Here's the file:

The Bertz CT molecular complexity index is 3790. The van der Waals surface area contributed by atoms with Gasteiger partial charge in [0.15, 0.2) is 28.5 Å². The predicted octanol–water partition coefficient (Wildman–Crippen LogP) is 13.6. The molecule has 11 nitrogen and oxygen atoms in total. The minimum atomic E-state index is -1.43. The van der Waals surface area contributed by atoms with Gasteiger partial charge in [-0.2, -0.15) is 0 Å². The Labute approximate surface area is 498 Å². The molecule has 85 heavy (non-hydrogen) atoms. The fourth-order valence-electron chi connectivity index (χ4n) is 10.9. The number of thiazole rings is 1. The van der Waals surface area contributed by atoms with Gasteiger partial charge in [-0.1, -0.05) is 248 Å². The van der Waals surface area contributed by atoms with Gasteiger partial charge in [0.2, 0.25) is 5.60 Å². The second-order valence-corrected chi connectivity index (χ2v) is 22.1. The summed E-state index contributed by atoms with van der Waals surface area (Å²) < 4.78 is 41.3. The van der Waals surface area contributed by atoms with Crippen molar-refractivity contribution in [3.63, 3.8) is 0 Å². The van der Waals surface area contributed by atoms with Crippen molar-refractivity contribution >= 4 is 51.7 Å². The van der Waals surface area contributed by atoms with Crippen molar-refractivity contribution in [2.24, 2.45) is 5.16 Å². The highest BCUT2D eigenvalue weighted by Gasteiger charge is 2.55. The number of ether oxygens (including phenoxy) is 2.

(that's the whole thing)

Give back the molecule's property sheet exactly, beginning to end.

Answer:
The Bertz CT molecular complexity index is 3790. The van der Waals surface area contributed by atoms with Gasteiger partial charge in [0.15, 0.2) is 28.5 Å². The predicted octanol–water partition coefficient (Wildman–Crippen LogP) is 13.6. The molecule has 11 nitrogen and oxygen atoms in total. The minimum atomic E-state index is -1.43. The van der Waals surface area contributed by atoms with Gasteiger partial charge in [-0.2, -0.15) is 0 Å². The Labute approximate surface area is 498 Å². The molecule has 85 heavy (non-hydrogen) atoms. The fourth-order valence-electron chi connectivity index (χ4n) is 10.9. The number of thiazole rings is 1. The van der Waals surface area contributed by atoms with Gasteiger partial charge in [-0.1, -0.05) is 248 Å². The van der Waals surface area contributed by atoms with Gasteiger partial charge in [0.2, 0.25) is 5.60 Å². The second-order valence-corrected chi connectivity index (χ2v) is 22.1. The summed E-state index contributed by atoms with van der Waals surface area (Å²) < 4.78 is 41.3. The van der Waals surface area contributed by atoms with Crippen molar-refractivity contribution in [3.63, 3.8) is 0 Å². The van der Waals surface area contributed by atoms with Crippen molar-refractivity contribution >= 4 is 51.7 Å². The van der Waals surface area contributed by atoms with Crippen molar-refractivity contribution in [2.24, 2.45) is 5.16 Å². The highest BCUT2D eigenvalue weighted by Gasteiger charge is 2.55. The number of ether oxygens (including phenoxy) is 2.